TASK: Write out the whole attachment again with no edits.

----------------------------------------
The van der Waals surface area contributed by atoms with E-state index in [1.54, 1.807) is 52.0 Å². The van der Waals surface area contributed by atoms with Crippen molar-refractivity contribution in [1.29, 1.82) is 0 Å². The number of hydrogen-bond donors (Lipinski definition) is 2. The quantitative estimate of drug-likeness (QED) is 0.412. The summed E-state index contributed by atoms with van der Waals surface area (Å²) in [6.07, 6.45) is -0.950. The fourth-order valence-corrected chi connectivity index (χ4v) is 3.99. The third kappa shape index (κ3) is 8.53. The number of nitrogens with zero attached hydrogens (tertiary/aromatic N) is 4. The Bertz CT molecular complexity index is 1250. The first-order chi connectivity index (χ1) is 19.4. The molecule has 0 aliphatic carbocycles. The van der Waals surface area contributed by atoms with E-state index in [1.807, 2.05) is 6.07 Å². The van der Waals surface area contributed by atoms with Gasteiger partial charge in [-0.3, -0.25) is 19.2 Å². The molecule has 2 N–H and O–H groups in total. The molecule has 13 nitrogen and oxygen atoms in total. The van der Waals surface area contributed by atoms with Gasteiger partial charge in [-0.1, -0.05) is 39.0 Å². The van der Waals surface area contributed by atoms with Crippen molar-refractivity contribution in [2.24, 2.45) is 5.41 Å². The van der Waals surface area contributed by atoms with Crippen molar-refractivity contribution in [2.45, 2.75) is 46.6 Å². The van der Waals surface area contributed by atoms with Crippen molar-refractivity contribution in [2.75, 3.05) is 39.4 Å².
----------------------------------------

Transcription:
The van der Waals surface area contributed by atoms with E-state index in [1.54, 1.807) is 52.0 Å². The van der Waals surface area contributed by atoms with Crippen molar-refractivity contribution in [1.29, 1.82) is 0 Å². The number of hydrogen-bond donors (Lipinski definition) is 2. The quantitative estimate of drug-likeness (QED) is 0.412. The summed E-state index contributed by atoms with van der Waals surface area (Å²) in [6.07, 6.45) is -0.950. The fourth-order valence-corrected chi connectivity index (χ4v) is 3.99. The third kappa shape index (κ3) is 8.53. The number of nitrogens with zero attached hydrogens (tertiary/aromatic N) is 4. The Bertz CT molecular complexity index is 1250. The first-order chi connectivity index (χ1) is 19.4. The molecule has 0 aliphatic carbocycles. The van der Waals surface area contributed by atoms with E-state index in [1.807, 2.05) is 6.07 Å². The van der Waals surface area contributed by atoms with Gasteiger partial charge in [-0.3, -0.25) is 19.2 Å². The molecule has 2 N–H and O–H groups in total. The molecule has 13 nitrogen and oxygen atoms in total. The van der Waals surface area contributed by atoms with Gasteiger partial charge in [-0.1, -0.05) is 39.0 Å². The van der Waals surface area contributed by atoms with Crippen molar-refractivity contribution in [2.24, 2.45) is 5.41 Å². The van der Waals surface area contributed by atoms with Crippen molar-refractivity contribution in [2.45, 2.75) is 46.6 Å². The van der Waals surface area contributed by atoms with Crippen molar-refractivity contribution in [2.75, 3.05) is 39.4 Å².